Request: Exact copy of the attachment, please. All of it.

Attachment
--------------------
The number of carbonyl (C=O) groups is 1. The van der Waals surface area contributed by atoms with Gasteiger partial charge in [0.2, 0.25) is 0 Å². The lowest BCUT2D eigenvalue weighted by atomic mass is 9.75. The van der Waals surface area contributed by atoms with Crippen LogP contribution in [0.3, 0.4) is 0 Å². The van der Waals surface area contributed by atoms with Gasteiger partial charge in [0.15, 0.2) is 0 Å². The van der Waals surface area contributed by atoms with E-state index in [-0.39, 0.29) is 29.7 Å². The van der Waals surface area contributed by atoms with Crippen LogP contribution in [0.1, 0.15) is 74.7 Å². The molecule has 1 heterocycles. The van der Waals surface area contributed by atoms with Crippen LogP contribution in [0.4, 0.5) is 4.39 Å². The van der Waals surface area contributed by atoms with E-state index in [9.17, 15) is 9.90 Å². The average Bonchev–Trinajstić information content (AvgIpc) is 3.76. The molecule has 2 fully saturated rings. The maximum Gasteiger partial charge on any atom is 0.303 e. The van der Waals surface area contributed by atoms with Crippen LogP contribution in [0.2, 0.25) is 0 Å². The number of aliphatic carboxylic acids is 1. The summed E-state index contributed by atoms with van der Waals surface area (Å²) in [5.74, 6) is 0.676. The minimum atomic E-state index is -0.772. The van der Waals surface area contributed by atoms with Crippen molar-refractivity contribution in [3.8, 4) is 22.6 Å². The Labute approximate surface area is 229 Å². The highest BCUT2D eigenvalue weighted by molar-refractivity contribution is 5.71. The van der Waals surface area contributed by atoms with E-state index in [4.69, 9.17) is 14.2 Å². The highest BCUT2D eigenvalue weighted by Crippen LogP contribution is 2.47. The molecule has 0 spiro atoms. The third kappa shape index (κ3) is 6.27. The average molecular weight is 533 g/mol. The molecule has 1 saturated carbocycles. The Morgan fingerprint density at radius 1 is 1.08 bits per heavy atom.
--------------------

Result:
The number of carbonyl (C=O) groups is 1. The van der Waals surface area contributed by atoms with Gasteiger partial charge in [0.2, 0.25) is 0 Å². The lowest BCUT2D eigenvalue weighted by atomic mass is 9.75. The van der Waals surface area contributed by atoms with Crippen LogP contribution in [0.3, 0.4) is 0 Å². The van der Waals surface area contributed by atoms with Gasteiger partial charge in [0.15, 0.2) is 0 Å². The van der Waals surface area contributed by atoms with E-state index in [-0.39, 0.29) is 29.7 Å². The van der Waals surface area contributed by atoms with Crippen LogP contribution in [0.1, 0.15) is 74.7 Å². The molecule has 1 heterocycles. The van der Waals surface area contributed by atoms with Crippen LogP contribution in [0.4, 0.5) is 4.39 Å². The van der Waals surface area contributed by atoms with E-state index in [9.17, 15) is 9.90 Å². The average Bonchev–Trinajstić information content (AvgIpc) is 3.76. The molecule has 2 fully saturated rings. The maximum Gasteiger partial charge on any atom is 0.303 e. The van der Waals surface area contributed by atoms with Crippen LogP contribution in [0.2, 0.25) is 0 Å². The number of aliphatic carboxylic acids is 1. The summed E-state index contributed by atoms with van der Waals surface area (Å²) in [5.74, 6) is 0.676. The minimum atomic E-state index is -0.772. The van der Waals surface area contributed by atoms with Crippen molar-refractivity contribution in [3.8, 4) is 22.6 Å². The Labute approximate surface area is 229 Å². The highest BCUT2D eigenvalue weighted by molar-refractivity contribution is 5.71. The van der Waals surface area contributed by atoms with E-state index in [4.69, 9.17) is 14.2 Å². The highest BCUT2D eigenvalue weighted by Crippen LogP contribution is 2.47. The molecule has 0 spiro atoms. The third kappa shape index (κ3) is 6.27. The average molecular weight is 533 g/mol. The molecule has 1 saturated carbocycles. The Morgan fingerprint density at radius 1 is 1.08 bits per heavy atom.